And I'd say, if that were your intent, Mr. Burgess, such movement should have started and been indicated long before the tail end of the book. I'm supposed to believe in the span of six or seven pages we've had a complete reform of life.

This is once again a place where we see the value of editors. When the American publishers sliced off the last chapter, they were making a comment about the strength of the book and the strength of Burgess' message, whether or not we agree with the message. They identified the true power and driver of the little tale, and if Mr. Burgess wanted to regard that as a fable, then so be it. But the reality is that his little fable, his truncated novel, is by far a more powerful work than most other novels, and certainly, made the novel and much finer work.

But it wasn't what the artist conceived--and I really do like to see what the artist thought the work should be. In almost every case, where there has been a good and insightful editor involved, the judicious edits made vastly improve the book. Of course everyone is aware of the work Maxwell Perkins did in making Thomas Wolfe (particularly Look Homeward, Angel readable. After reading Stephen King's uncut version of The Stand I gained a true appreciation for the value of a fine editor. King's larded, self-indulgent phantasmagoria of a novel has, I'm certain, charms all to itself; however, the sleeker, svelter, original publication is by far a more powerful book.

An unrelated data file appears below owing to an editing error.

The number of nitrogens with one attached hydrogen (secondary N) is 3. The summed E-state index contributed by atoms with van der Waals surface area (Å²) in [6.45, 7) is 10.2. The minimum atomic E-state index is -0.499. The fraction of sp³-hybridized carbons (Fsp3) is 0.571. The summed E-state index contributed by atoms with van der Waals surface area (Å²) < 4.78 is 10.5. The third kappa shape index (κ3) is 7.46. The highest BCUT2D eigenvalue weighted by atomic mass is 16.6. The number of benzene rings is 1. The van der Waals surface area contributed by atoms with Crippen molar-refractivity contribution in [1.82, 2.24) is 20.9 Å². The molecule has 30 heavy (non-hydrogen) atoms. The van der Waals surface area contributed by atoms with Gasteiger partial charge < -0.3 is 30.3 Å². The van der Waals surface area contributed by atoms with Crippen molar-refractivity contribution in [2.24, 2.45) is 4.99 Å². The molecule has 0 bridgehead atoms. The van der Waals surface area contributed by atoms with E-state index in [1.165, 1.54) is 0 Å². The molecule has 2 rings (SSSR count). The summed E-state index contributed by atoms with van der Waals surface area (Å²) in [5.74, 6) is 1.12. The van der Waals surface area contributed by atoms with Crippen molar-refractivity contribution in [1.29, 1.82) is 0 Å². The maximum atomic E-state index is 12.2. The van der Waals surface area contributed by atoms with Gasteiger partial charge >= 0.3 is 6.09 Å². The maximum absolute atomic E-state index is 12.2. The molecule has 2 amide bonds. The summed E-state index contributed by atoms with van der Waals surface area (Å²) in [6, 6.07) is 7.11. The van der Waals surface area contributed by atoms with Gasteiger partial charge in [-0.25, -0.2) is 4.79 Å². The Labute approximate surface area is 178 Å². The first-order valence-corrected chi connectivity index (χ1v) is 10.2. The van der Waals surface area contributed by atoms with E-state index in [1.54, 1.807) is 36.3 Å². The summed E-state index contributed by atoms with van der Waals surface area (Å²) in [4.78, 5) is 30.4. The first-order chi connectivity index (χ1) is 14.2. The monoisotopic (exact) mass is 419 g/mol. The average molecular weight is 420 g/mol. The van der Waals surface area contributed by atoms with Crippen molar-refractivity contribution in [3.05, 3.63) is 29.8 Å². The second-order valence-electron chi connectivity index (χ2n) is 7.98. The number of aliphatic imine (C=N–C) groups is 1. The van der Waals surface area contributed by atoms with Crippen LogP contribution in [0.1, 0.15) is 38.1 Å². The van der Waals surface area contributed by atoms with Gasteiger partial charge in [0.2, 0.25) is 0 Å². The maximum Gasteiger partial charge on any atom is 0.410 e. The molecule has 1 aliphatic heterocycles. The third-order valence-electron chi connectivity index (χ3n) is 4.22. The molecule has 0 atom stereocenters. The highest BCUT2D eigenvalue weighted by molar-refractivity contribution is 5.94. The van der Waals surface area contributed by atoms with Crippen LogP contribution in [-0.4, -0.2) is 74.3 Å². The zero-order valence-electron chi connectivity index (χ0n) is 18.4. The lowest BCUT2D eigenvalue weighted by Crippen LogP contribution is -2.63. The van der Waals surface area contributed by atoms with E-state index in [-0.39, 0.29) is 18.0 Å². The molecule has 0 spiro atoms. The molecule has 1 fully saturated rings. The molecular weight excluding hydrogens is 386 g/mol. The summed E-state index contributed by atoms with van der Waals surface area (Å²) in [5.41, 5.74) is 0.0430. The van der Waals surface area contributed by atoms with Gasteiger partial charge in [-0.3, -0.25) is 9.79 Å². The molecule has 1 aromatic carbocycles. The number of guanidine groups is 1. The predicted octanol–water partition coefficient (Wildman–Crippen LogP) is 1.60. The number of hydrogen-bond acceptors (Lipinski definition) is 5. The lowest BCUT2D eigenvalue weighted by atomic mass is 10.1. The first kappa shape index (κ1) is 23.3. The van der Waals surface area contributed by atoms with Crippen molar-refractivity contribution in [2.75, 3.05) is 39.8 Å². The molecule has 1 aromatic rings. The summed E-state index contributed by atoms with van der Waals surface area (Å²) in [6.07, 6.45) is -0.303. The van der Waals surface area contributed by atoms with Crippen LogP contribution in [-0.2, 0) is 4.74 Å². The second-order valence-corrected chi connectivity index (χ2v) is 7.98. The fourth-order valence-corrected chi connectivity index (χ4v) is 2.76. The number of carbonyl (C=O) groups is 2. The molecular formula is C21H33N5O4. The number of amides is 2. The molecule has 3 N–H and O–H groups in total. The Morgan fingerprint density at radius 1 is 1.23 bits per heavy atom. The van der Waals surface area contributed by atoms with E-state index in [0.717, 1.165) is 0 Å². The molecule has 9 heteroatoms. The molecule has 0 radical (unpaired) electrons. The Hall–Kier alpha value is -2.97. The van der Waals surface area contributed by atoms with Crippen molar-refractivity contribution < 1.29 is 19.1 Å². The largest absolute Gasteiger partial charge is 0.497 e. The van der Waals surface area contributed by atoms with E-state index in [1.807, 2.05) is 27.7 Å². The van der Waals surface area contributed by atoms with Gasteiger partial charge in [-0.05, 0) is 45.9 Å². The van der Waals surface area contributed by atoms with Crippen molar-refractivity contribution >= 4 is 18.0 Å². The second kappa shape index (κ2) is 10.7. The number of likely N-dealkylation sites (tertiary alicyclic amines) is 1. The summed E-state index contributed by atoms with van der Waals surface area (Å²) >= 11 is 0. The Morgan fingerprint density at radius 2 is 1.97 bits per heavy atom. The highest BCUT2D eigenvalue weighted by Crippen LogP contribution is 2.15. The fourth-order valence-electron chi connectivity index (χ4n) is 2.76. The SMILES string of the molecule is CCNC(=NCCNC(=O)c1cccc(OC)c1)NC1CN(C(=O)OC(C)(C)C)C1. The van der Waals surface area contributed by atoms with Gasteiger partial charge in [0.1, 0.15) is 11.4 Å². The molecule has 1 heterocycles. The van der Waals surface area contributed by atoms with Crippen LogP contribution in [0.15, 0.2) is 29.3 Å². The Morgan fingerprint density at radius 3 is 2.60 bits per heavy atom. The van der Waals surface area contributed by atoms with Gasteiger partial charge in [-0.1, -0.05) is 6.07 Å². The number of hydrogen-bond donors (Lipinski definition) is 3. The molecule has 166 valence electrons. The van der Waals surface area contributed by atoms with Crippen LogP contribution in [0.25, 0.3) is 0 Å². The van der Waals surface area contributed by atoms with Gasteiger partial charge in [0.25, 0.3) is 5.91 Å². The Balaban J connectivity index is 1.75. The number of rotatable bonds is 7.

Not all editors enhance a manuscript. Not all editing improves--the editor must be someone who at once has a deep appreciation for the book in front of her or him, and also a deep appreciation for the English language and literature in general.

Editors have fallen by the wayside--it is evident in the plethora of books that could, at a minimum, use a continuity editor. But in the past , editors have made good decisions that have improved a work greatly. My own interactions with editors I have trusted and admired has lead to greatly improved manuscript and published copy. (There are many times when I wish that I could turn my blog over to an editor before publishing a single entry. Alas, it is not to be so.) The New York editors of Burgess' novel greatly improved it by removing the last chapter. However, I think it is also instructive to read what the author has written and understand what he thought the purpose of his work was, regardless of what the work actually accomplishes in itself.

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The Orwell Diaries Blog--Serialized as blog entries for the day appropriate to the diary, hitherto unpublished.

And, the announcement of this year's Hugo Awards, featuring a novel by Michael Chabon. I know that Doris Lessing was at one time nominated (not certain that she won).

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Charles Darwin Online


Cambridge University is making available to the world at large works of Charles Darwin previously available only to scholars.

Darwin's Papers Online

To live in the digital age is both a blessing and a curse. File this one under blessings.

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More on Kindle